USC Preview

The Trojans, despite a lack of talent and an interim head coach, still present some match-up problems, being a poor-man's version of Arizona State...

Sports Illustrated's Seth Davis gave the Bruins a "mulligan" for their loss to Arizona State last Saturday, but for Bruin fans that is small consolation. At the very least that means the Bruins can't afford any more "mulligans" if they want a shot at winning the Pac-12 Conference regular season title. While UCLA played without Travis Wear and were coming off an emotional win at Arizona (thus leading to the description of the ASU contest as a "trap" game), the Sun Devils simply overwhelmed the Bruins. While some of that can be attributed to the fact that Wear was gone and the Bruins suffered mental and physical fatigue, the reality is that ASU showed the rest of the Pac 12 how to really abuse the Bruins. Luckily for the Bruins a big part of that has to do with a low-post scoring threat and the conference has few of those.

Unfortunately the Bruins may be facing one of them on Wednesday night when the Bruins return to action to host crosstown rival USC. The Bruins enter the game with a record of 16-5 (6-2 in the Pac 12), while the Trojans come into the game with a record of 8-13 (3-5 in the conference). The Pac-12 Network will televise the game live from Pauley Pavilion with the scheduled tip for 7 PM PST.

Arizona State truly exposed what a combination of poor shooting and an average big man could do to the Bruins. Sun Devil center Jordan Bachynski had a career day against simply because UCLA couldn't match up physically with him inside. The Bruins couldn't shoot because ASU took away Shabazz Muhammad and Jordan Adam, and dared Larry Drew II, Kyle Anderson and David Wear to win the game. They couldn't and that may be the recipe for beating the Bruins from here on out. The most significant aspect of ASU's defense was the manner in which the Sun Devil point guards, notably Jahii Carson, sagged four to five feet off Drew. Then there was the manner in which Carson abused Drew and the Bruins on the other end of the floor; yeah, Larry had a poor game.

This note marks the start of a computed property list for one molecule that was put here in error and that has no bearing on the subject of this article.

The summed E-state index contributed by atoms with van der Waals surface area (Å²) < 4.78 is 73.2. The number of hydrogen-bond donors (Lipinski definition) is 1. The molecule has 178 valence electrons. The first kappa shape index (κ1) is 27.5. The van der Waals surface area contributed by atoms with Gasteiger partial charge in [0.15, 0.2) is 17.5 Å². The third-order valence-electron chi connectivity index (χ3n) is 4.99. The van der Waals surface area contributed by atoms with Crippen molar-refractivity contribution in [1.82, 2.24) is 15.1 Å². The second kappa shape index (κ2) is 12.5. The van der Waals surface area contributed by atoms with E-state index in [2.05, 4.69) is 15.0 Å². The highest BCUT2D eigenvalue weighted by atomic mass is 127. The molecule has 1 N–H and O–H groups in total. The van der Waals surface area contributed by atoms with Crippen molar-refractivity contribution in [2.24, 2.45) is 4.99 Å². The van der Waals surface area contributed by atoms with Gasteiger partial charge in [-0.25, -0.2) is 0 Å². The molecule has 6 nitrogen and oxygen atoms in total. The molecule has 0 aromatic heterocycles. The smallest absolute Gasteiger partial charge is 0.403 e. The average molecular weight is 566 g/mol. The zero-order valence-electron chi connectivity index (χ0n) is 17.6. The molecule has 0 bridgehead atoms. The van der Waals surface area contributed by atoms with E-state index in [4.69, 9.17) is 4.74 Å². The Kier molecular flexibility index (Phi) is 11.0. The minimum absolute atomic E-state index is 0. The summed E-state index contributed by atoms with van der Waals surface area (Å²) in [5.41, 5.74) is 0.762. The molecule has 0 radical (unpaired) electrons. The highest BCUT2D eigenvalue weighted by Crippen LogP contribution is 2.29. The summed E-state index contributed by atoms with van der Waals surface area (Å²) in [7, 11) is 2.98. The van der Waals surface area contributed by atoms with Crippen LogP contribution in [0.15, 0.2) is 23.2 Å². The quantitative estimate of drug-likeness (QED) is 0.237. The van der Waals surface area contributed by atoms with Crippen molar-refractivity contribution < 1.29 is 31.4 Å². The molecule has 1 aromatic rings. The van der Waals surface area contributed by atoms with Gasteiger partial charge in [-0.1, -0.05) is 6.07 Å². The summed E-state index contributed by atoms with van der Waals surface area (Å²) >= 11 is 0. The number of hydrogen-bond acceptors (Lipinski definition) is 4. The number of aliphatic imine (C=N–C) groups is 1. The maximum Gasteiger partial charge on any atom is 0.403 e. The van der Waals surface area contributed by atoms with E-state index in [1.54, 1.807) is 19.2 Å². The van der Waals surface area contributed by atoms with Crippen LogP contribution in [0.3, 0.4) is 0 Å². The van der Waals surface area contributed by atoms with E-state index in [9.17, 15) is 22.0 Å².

Although USC is struggling, the Trojans have enough talent to win any game on their conference schedule. Since the removal of Paul O'Neill as head coach and the installation of interim head Bob Cantu, the Trojans appear to be playing a more competitive, up-tempo brand of basketball. Until the blowout loss they suffered on Saturday to Arizona, the Trojans had actually liked they were enjoying themselves and pretty competent.

The Trojans have two players who will present UCLA with potentially the same issues the Bruins faced in Tempe last Saturday, junior post DeWayne Dedmon (7'0" 255 lbs.) and senior point guard Jio Fontan (6'0" 175 lbs.). Dedmon's combination of athleticism and experience is simply something Coach Ben Howland's Bruins do not have right now. While it will certainly help to (assumingly) get Travis Wear back for the game, Dedmon still has a size, length and even quickness advantage over either Wear brother and Tony Parker. Now for the differences: unlike ASU's Bachynski, Dedmon is raw with his footwork. That means the pick and roll that ASU used at times to beat the Bruins won't be nearly as effective. Further, Bachynski has been reliable around the rim all season, while Dedmon only shoots 46% from the floor and most of his shots come from within five feet. Lastly, Dedmon is also raw in terms of his ability to establish and keep position in the low post. That alone should make him easier to guard. The one area he will clearly be a threat because of his wingspan is in shot blocking. He is averaging 2 blocks per game and he has the athleticism and length to actually get out on the Wears when they pop looking for the mid-range jumper. He is also the leading rebounder (7 RPG) on a team that is pretty average in that department. He's still pretty foul prone and leads the team in both fouls (64) and disqualifications (3). He got in foul trouble against the Bruins last season in two of the three games and it really affected the Trojans negatively.

Fontan is a solid to good point guard who is still recovering from last year's ACL tear. He's nowhere near as quick as he was pre-injury, but it is coming back. A big difference between him and ASU's Carson is that, while they both can dish the ball (Fontan has 99 assists), Fontan has been lousy from the field this season, shooting at 34%. In fact, his 36% from behind the arc is much more solid. The problem for the Bruins is that Carson showed that a point guard doesn't need to shoot well to completely disrupt UCLA's defense. Fontan is quick enough to get into the lane frequently because he may be quicker than Drew, but also because UCLA's point guard can often play lazy defense. If Fontan can penetrate as Carson did, then UCLA is in for a long night yet again because, as it reads above, Fontan can dish the rock.